Seemingly overnight, a staggering portion of the population suddenly believe elected officials are concerned about public health. Many citizens view federal organizations as a caring and benevolent force. However, history has repeatedly proven otherwise. Throughout the decades, governments have performed sickening experiments on men, women, and children. Countless innocent victims were senselessly killed at the hands of corrupted bureaucrats. Chillingly, modern times are no exception for these insidious individuals. Heinous acts continue to transpire in countries around the world. To fully understand what is currently unfolding, society must take a hard look at past events. Here are just a few examples of instances our civil sectors knowingly violated human rights.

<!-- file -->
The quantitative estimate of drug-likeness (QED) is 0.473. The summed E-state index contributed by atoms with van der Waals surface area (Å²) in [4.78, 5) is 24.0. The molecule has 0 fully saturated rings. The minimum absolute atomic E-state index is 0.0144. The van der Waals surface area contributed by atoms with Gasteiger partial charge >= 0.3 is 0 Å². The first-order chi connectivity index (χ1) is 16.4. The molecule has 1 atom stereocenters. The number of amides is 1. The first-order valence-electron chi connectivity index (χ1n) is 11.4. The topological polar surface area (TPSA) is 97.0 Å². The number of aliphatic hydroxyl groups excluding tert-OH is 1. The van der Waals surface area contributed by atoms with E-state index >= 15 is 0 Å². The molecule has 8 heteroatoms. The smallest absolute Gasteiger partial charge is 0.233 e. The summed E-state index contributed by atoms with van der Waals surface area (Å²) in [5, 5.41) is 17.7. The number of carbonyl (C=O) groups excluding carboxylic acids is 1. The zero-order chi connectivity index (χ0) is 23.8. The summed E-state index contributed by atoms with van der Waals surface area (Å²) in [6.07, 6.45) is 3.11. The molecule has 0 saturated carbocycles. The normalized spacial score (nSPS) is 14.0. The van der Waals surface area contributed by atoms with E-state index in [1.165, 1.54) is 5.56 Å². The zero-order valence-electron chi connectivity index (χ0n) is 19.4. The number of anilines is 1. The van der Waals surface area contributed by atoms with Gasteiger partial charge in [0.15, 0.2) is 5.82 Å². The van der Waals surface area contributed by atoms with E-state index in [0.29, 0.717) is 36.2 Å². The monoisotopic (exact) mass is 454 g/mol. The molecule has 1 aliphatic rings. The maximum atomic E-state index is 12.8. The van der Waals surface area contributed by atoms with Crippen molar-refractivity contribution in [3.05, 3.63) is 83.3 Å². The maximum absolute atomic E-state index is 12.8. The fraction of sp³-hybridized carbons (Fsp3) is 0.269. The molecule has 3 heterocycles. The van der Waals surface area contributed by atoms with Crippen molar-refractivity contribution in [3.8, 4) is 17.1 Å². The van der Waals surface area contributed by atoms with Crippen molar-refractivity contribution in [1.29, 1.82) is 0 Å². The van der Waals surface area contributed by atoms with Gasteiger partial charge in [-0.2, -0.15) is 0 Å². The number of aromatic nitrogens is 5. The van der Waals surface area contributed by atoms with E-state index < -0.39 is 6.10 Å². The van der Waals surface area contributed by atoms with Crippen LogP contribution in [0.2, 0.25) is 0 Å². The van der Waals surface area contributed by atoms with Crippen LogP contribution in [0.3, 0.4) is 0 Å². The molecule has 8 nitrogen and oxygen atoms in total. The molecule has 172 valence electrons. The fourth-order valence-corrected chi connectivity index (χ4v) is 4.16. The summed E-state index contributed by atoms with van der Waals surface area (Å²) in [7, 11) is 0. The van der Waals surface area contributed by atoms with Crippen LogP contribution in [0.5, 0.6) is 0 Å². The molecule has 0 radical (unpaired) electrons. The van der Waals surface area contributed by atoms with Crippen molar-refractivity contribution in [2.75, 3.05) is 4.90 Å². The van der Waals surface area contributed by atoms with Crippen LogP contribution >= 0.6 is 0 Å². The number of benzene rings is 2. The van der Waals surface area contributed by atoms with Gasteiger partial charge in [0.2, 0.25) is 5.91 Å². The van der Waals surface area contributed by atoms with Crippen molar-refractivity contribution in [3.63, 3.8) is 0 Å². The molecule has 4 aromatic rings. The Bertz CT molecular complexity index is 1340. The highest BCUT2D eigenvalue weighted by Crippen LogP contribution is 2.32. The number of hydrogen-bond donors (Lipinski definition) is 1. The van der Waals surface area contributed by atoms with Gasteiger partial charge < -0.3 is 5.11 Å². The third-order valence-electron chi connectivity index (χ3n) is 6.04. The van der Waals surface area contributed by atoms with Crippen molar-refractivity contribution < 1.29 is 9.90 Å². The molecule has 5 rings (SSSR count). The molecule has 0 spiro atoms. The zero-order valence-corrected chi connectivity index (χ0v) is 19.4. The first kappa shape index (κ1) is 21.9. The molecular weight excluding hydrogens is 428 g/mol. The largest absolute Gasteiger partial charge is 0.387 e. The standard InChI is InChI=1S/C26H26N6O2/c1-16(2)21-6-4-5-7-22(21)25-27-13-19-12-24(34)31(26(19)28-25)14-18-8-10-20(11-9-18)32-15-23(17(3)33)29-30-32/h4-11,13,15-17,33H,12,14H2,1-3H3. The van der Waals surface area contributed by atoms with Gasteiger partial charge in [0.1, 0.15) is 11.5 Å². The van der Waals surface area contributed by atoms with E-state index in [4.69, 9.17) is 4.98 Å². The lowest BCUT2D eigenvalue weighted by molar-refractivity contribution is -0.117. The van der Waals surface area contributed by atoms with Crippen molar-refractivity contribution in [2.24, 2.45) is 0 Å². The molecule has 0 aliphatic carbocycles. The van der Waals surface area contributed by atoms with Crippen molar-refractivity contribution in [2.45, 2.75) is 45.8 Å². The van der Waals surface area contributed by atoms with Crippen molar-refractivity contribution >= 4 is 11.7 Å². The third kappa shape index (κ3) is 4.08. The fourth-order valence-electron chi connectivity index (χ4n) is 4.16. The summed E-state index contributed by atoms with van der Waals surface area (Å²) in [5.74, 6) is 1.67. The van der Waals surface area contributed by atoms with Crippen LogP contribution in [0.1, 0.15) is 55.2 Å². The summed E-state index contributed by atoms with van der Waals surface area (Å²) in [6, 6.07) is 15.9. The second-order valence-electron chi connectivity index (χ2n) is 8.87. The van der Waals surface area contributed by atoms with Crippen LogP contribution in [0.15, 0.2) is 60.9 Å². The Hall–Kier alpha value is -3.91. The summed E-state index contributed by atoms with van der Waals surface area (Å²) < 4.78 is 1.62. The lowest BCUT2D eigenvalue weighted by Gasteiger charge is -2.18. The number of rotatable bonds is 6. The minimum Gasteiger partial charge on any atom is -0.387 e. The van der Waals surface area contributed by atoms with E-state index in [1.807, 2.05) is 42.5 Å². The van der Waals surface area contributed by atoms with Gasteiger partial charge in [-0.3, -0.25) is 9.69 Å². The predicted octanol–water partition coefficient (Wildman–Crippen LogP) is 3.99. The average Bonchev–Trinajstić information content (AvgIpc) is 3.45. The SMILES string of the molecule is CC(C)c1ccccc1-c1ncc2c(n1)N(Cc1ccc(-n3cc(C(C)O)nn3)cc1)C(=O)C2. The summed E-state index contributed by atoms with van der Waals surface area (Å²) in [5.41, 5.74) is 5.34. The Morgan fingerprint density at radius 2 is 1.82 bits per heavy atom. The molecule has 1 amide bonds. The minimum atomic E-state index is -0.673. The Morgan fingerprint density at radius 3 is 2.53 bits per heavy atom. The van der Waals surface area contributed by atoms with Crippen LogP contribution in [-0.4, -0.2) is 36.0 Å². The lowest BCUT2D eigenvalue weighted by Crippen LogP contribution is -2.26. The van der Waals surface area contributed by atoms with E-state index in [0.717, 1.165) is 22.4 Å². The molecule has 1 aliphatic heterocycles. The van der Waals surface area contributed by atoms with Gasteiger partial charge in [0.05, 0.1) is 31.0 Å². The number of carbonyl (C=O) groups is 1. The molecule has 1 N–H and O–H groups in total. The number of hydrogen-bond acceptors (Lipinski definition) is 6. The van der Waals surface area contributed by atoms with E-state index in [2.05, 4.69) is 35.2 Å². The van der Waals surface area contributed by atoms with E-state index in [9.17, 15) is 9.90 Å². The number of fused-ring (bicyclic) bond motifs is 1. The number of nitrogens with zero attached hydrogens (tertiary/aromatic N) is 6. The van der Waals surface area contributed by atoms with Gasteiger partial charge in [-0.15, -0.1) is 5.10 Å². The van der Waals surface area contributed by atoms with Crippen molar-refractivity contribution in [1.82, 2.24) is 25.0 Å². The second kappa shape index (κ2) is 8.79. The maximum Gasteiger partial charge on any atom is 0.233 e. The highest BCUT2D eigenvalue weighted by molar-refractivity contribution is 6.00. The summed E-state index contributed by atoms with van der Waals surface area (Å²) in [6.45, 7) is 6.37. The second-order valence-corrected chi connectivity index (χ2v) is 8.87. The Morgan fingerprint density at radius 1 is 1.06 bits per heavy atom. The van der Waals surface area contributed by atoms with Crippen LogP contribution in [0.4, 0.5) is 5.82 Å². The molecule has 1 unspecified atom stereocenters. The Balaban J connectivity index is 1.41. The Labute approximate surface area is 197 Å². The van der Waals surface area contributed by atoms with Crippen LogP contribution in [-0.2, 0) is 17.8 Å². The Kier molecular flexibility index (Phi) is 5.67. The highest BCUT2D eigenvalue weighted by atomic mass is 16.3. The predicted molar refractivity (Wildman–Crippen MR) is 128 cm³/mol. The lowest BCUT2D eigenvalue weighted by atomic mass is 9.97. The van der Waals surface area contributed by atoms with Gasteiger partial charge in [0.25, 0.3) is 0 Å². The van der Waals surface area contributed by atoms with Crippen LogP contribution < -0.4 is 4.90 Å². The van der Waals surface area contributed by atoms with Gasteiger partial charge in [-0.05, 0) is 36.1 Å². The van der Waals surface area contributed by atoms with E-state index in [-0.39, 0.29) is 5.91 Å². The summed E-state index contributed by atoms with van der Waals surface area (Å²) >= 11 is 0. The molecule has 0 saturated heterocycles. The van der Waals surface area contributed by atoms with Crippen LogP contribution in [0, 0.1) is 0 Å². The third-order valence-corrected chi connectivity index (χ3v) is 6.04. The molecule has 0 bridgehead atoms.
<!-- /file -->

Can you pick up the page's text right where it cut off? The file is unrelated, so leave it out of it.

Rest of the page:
Patients Injected With Radioactive Chemicals At the height of World War II, America was laser-focused on manufacturing an atomic weapon. Although radium’s dangers were understood, scientists wanted to research the impact of other hazardous elements. Medical professionals visited hospitals and military facilities in search of potential guinea pigs. Nurses administered dozens of injections of radioactive plutonium. Ebb Cade was the first person to receive this deadly concoction. Doctors wanted to observe the chemical’s bodily impact so they extracted fifteen of his teeth. His leg and arm bones were also removed. Cade escaped the hospital but ultimately died from heart failure. Other examinees suffered debilitating life-long complications. Disabled Children Were Fed Diseased Feces Willowbrook was a state-funded school for children with mental and physical disabilities. For nearly 15 years, the institute performed revolting epidemic studies on vulnerable juveniles. Without any parental knowledge or consent, students were deliberately infected with hepatitis. To accomplish this task, program directors Dr. Saul Krugman and virologist Robert W. McCollum fed the minors contaminated feces. After ingesting the excrement they began vomiting. Pupils endured constant fatigue, diarrhea, yellowing skin, and abdominal pain. These appalling research methods continued until 1970. Only two years later, Krugman was promoted to president of the American Pediatric Society.